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BRIEF COMMUNICATION
Year : 2023  |  Volume : 14  |  Issue : 1  |  Page : 78

Neuroprotective effects of selegiline agent methamphetamine-prompted mood-related behavior disorder mediated via 5-HT2 and D2 receptors


1 Chronic Respiratory Disease Research Center (CRDRC), National Research Institute of Tuberculosis and Lung Diseases (NRITLD), Shahid Beheshti University of Medical Sciences, Tehran, Iran
2 Chronic Respiratory Disease Research Center (CRDRC), National Research Institute of Tuberculosis and Lung Diseases (NRITLD), Shahid Beheshti University of Medical Sciences, Tehran; Department of Medicine, Qom Branch, Islamic Azad University, Iran
3 Department of Anesthesiology, Center for Perioperative Organ Protection, Duke University, Durham, NC, USA

Correspondence Address:
Majid Motaghinejad
Chronic Respiratory Disease Research Center (CRDRC), National Research Institute of Tuberculosis and Lung Diseases (NRITLD), Shahid Beheshti University of Medical Sciences, Tehran
Iran
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Source of Support: None, Conflict of Interest: None


DOI: 10.4103/ijpvm.ijpvm_42_22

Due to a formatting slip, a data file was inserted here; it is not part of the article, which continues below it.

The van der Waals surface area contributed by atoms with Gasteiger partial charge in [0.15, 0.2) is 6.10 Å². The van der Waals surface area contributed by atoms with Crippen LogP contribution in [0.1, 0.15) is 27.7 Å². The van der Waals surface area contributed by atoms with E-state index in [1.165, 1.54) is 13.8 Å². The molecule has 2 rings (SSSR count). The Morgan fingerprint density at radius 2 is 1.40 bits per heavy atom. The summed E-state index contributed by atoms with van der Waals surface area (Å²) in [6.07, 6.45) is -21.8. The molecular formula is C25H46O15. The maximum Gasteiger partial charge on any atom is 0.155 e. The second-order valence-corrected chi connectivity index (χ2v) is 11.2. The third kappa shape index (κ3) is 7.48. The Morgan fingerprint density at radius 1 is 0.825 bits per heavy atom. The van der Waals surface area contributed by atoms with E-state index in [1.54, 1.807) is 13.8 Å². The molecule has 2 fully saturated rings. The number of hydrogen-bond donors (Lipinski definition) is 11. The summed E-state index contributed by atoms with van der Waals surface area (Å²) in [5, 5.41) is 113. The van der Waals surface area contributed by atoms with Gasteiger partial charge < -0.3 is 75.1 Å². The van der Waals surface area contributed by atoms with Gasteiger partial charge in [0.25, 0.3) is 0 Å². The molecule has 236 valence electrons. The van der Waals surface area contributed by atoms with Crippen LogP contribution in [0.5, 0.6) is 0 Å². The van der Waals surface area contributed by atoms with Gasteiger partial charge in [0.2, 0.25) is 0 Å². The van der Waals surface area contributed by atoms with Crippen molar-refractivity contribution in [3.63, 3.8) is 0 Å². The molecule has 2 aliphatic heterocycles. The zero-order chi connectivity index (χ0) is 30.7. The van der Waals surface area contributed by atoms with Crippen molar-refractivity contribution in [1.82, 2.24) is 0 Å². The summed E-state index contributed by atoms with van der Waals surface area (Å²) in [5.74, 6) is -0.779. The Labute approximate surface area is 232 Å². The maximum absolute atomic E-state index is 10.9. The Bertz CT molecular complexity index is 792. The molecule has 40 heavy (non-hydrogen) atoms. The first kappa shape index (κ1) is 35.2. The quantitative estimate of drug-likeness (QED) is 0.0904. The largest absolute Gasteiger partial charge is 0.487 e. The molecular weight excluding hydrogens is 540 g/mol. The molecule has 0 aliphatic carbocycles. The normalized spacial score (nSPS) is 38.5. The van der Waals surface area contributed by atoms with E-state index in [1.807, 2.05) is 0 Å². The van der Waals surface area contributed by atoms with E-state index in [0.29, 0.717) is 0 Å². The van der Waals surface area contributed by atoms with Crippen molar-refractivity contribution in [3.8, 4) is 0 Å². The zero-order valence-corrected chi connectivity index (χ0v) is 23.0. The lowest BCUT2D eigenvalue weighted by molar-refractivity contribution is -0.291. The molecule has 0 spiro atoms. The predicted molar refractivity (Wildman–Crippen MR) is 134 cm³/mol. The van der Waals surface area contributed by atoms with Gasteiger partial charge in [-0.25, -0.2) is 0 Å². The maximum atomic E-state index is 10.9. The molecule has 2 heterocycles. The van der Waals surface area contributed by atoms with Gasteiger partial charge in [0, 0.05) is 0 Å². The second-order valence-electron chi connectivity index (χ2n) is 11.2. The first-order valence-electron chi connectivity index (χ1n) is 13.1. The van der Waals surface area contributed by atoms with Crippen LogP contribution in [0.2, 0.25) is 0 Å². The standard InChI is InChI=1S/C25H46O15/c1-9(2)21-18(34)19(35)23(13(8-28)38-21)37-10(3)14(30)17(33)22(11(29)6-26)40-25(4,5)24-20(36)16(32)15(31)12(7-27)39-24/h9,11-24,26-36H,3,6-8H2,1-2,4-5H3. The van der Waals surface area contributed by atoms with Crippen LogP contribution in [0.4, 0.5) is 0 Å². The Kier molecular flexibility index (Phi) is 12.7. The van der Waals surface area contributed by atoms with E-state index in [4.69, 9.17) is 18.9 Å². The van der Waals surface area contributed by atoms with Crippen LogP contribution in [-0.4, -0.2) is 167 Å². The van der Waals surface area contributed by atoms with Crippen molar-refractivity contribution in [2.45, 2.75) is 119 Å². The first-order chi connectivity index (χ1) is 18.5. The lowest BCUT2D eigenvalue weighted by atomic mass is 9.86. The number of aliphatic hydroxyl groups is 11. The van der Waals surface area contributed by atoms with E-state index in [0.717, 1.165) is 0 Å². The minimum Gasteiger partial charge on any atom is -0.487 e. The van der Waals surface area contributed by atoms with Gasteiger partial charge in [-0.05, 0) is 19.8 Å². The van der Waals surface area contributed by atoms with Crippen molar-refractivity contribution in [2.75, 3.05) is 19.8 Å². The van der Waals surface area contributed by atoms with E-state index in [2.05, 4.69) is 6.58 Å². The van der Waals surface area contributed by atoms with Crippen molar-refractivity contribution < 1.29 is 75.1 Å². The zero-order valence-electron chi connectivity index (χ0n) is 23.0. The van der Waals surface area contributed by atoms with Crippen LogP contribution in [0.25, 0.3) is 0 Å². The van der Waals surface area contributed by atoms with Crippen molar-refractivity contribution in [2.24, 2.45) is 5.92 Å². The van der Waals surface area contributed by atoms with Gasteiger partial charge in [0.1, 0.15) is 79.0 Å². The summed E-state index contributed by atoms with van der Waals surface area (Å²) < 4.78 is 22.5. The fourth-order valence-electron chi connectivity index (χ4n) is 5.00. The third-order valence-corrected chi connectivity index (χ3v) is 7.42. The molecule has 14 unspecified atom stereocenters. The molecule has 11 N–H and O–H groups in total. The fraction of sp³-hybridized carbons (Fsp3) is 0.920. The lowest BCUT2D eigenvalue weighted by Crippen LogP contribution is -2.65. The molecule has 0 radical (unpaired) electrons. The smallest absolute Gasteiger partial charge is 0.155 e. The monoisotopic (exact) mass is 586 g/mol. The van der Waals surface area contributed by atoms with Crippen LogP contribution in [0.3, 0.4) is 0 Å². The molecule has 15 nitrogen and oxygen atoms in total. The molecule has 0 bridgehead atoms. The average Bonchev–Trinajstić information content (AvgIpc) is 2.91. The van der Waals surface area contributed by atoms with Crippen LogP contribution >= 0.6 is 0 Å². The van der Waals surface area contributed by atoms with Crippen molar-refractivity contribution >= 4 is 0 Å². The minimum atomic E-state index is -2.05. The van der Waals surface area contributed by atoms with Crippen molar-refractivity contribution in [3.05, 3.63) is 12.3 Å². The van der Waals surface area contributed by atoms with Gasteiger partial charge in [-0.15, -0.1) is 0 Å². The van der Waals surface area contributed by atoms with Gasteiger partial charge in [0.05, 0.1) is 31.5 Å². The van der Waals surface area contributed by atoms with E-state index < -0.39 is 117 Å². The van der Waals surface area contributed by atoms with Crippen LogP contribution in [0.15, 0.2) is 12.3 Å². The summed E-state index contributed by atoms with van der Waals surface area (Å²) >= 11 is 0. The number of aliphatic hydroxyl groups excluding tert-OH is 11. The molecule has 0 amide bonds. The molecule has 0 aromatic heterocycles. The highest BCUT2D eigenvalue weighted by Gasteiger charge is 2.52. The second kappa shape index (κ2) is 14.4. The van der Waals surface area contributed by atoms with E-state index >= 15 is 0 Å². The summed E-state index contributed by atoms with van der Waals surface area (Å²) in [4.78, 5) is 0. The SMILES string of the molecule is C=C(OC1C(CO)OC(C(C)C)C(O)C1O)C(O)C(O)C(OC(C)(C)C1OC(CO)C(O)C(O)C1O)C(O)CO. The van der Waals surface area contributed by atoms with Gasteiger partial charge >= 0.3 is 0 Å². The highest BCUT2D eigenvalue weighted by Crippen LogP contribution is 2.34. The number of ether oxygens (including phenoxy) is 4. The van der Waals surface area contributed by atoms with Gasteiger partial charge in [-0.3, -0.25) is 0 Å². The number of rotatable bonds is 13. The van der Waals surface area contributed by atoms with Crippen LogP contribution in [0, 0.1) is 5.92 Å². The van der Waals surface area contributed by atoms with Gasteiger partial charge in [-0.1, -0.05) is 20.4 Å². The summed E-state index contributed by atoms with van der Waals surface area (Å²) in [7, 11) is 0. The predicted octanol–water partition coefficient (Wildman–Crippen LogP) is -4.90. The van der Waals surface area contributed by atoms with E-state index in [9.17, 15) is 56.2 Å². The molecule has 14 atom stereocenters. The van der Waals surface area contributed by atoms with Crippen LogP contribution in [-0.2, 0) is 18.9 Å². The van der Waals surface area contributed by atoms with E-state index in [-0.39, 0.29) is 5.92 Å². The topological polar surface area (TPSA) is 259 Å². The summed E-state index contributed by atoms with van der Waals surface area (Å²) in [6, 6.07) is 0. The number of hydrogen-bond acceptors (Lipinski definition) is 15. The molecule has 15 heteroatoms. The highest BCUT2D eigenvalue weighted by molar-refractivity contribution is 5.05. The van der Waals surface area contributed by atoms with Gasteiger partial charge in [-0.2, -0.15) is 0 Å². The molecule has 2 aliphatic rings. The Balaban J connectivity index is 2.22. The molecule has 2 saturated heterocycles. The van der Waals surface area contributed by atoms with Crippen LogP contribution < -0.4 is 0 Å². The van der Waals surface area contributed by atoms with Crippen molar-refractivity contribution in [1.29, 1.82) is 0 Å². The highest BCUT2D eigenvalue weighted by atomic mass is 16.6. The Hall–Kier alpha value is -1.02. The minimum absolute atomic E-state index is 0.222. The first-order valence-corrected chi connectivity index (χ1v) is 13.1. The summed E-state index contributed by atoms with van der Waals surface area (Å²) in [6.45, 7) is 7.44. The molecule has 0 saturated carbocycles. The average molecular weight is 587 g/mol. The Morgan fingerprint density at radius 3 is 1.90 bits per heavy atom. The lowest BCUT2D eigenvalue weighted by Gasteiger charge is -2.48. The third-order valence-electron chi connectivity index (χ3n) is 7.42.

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Background: Many previous studies demonstrated that methamphetamine (METH) abuses can cause mood-related behavioral changes. Previous studies indicated neuroprotective effects of Selegiline. Methods: Seventy male Wistar rats were randomly divided into eight groups (10 rats in each group). Group 1 and Group 2 received normal saline and methamphetamine (10 mg/kg) for 21 days, respectively. Groups 3, 4, and 5 were treated simultaneously with methamphetamine and Selegiline with doses of 10, 15, and 20 mg/kg for 21 days. Groups 6 and 7 are methamphetamine-dependent groups which received 15 mg/kg of Selegiline with haloperidol (as D2 receptor antagonist) and trazodone (as 5-HT2 receptor antagonist) for 21 days, respectively. In days 23 and 24, elevated plus maze (EPM) and open-field test (OFT) were conducted to assess motor activity and mood (anxiety and depression) levels. Results: METH as 10 mg/kg causes reduction of rearing number, ambulation distances, time spent in central square and also number of central square entries in OFT. Also METH administration causes decreases of time spent in open arm and number of open arm entries and increases of time spent in closed arm and number of closed arm entries in EPM. In contrast, Selegiline (of 10, 15, and 20 mg/kg) inhibited behavioral effects of methamphetamine in both OFT and EPM. Also administration of haloperidol and trazodone inhibited these behavioral protective effects of Selegiline and caused decrease of OFT behaviors (rearing number, ambulation distances, time spent in central square, and also number of central square entries) and also caused decreases of spend times in open arm, number of open arm entries, and also increased closed arm time spending and number of entries in closed arm in EPM. Conclusions: Current research showed that Selegiline via mediation of D2 and 5-HT2 receptors inhibits METH-induced neurobehavioral changes, mood-related behavior, and motor activity disturbances.


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